He noted that when many European immigrants arrived in decades and centuries past, one of the first things they did was build a church.

“These places are sources of strong community and connections with history and identity,” he said. “They built these noble and beautiful structures as places for prayer and community. And in the case of more than a few, they were also saying to those around them, ‘We’re here now, and we’re not going anywhere — whether you like it or not.’”

“So quiet”

While gathering information and taking photos, Mr. Murphy was struck by the friendliness of local parishioners and their eagerness to share stories about their communities.

He was drawn to the stained-glass windows in St. Stephen Church in Indian Creek, installed in 1944 in memory of a parishioner who was killed in World War II.

“Little things like that that show me the power both of saints and communities,” said Mr. Murphy.

Also notable to him were the Shrine of the Miraculous Medal on the grounds of a 200-year-old old Vincentian seminary in Perryville, the inescapably French Catholic aura of the village of Old Mines and its St. Joachim and Ann Church, and the early-morning sunlight reflecting off the rustic stones of St. Peter Church in Brush Creek.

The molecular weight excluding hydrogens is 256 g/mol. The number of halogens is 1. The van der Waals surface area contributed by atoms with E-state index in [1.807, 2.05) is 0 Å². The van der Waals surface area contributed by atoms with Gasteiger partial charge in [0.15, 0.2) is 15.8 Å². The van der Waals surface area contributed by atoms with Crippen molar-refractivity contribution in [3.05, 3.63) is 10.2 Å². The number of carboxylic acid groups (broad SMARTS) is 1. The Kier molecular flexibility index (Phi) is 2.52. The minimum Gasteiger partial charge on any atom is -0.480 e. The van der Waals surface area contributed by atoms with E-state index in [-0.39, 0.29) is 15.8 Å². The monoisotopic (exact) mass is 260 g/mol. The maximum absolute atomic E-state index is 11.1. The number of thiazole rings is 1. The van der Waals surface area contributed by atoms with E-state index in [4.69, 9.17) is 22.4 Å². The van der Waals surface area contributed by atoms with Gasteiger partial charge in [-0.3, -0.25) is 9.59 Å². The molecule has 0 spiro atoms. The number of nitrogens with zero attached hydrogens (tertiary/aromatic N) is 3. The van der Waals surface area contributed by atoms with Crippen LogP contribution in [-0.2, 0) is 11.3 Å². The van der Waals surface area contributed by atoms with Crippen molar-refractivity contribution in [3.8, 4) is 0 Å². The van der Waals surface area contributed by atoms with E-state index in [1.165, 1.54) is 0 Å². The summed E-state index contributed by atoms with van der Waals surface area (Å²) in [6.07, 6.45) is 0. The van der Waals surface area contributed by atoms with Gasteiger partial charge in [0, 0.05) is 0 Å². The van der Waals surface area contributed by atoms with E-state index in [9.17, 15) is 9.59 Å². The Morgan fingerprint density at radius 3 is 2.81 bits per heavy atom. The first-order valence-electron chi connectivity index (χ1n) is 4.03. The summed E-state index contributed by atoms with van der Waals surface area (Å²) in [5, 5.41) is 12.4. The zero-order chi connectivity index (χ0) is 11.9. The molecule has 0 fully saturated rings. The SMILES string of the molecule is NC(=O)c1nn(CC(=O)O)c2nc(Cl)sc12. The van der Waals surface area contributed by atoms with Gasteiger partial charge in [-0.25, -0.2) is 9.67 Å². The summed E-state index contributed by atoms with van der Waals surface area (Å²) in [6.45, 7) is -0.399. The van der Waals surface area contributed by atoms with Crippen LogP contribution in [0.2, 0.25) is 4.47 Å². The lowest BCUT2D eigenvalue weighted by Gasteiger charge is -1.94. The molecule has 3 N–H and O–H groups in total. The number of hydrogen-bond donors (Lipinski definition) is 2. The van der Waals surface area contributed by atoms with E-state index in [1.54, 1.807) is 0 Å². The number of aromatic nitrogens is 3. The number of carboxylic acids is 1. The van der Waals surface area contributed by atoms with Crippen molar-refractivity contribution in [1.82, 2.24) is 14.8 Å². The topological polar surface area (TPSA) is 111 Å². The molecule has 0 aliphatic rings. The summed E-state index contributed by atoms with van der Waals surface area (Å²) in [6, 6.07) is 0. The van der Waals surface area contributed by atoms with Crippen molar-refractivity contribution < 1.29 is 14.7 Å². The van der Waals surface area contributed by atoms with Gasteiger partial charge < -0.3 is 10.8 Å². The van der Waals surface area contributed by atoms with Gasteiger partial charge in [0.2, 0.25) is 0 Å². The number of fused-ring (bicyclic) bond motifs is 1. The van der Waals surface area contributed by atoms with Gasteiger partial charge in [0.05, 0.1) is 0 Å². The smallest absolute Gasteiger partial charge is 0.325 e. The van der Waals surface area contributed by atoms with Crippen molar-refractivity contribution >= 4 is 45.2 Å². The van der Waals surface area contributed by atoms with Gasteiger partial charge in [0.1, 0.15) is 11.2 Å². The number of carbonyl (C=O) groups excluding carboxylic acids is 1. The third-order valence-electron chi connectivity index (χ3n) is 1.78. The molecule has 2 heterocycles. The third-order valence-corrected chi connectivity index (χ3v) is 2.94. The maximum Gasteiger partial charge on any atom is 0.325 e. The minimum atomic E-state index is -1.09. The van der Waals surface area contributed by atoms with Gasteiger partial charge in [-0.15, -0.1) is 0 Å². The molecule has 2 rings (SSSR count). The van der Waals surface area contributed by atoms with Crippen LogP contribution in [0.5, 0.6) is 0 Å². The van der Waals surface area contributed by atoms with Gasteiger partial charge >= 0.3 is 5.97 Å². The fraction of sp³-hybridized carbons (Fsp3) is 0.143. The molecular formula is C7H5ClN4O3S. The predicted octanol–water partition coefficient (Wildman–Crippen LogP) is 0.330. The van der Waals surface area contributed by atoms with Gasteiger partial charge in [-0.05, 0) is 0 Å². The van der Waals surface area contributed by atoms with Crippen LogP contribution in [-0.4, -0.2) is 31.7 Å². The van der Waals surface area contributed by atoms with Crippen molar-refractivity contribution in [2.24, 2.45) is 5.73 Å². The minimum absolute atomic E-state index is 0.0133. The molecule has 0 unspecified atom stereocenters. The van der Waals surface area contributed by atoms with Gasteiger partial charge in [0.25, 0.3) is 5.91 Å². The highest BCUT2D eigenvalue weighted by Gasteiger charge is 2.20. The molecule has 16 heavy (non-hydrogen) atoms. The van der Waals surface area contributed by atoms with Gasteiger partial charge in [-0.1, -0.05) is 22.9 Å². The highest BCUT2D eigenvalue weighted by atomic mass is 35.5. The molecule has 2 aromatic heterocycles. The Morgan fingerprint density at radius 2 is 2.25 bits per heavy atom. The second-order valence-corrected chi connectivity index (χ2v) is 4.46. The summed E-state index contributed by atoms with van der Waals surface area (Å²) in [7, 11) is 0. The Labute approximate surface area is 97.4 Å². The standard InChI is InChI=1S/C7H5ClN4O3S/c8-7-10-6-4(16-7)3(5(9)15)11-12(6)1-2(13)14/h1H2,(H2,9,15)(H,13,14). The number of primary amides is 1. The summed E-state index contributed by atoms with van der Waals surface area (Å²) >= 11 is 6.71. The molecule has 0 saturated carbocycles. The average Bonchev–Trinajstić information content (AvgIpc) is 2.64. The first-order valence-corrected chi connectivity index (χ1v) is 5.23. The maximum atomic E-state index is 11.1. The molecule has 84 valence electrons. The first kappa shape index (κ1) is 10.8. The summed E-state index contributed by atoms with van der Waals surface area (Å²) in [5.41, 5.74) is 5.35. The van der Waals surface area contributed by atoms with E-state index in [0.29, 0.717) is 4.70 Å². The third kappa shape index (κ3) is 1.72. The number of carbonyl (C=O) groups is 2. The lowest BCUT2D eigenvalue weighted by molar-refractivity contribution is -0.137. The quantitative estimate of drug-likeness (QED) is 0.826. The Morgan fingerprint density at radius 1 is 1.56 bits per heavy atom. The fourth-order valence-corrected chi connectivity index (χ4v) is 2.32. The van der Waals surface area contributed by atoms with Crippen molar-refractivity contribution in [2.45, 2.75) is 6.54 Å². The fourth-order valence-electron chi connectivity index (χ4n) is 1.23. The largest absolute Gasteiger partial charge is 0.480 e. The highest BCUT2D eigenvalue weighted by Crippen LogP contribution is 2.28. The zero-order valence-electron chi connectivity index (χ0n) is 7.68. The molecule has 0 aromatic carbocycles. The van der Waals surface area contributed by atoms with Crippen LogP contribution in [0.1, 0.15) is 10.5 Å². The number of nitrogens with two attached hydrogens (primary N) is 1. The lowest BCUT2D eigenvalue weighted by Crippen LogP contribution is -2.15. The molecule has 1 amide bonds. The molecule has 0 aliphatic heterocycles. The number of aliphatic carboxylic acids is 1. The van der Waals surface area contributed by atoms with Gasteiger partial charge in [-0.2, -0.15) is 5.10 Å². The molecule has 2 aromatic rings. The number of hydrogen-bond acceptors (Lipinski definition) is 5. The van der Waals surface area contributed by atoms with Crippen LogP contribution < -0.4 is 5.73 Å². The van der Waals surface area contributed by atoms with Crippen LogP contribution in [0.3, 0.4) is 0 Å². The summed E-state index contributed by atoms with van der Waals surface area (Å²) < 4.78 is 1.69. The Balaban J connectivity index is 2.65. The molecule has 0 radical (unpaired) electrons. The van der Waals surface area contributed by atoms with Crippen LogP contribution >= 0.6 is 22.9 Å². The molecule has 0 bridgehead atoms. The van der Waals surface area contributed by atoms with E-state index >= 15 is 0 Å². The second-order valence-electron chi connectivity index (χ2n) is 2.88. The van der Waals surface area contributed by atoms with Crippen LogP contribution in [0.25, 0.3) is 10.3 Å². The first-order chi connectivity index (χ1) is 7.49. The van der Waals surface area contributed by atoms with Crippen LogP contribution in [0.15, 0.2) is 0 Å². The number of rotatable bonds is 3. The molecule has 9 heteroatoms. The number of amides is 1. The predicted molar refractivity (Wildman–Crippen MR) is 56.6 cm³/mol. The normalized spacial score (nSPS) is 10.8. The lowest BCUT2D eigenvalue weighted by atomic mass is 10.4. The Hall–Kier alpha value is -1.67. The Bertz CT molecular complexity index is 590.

“Brush Creek was an amazing experience,” he recalled. “Just getting there allows you a lot of quiet time in your own mind, driving through some breathtaking countryside.”

Venerable Augustus Tolton, a son of two enslaved people, was baptized in 1854 where St. Peter Church now stands. He grew up to become the Roman Catholic Church’s first recognizably Black priest in the United States.

Names on headstones in the nearby cemetery point to waves of immigration in past centuries. But the section where enslaved people were laid to rest contains no names.

“The place really speaks to you,” Mr. Murphy said. “It’s so quiet, yet so much had happened there.”

A time to whisper

Mr. Murphy hopes people won’t just read about places featured and photographed in his book.

He wants them to get up and go.

“That feeling you get when you travel to places like Conception or Ava or Old Mines or Center — it’s like you’re passing through time,” he said, “or time is standing still.”

“You’re lifted out of the muck of your daily life,” he stated. “You’re transformed, you’re transfigured.

Besides, he said, “it’s just good to get out and see this beautiful state of Missouri! This is a beautiful state, and even the most beautiful church pales in comparison to God’s creation that you encounter along the road.”

All of this, the author hopes, will draw people into a state of prayer.

“A lot of people think they’re supposed to be talking nonstop to God,” he noted. “I think we sometimes forget that God is just desperately trying to get a word in edgewise.

“He doesn’t do as many burning bushes as he used to,” the author stated. “He’s into whispers now. If you listen, you’ll hear and understand him.”

Places to Pray: Holy Sites in Catholic Missouri is available in bookstores and at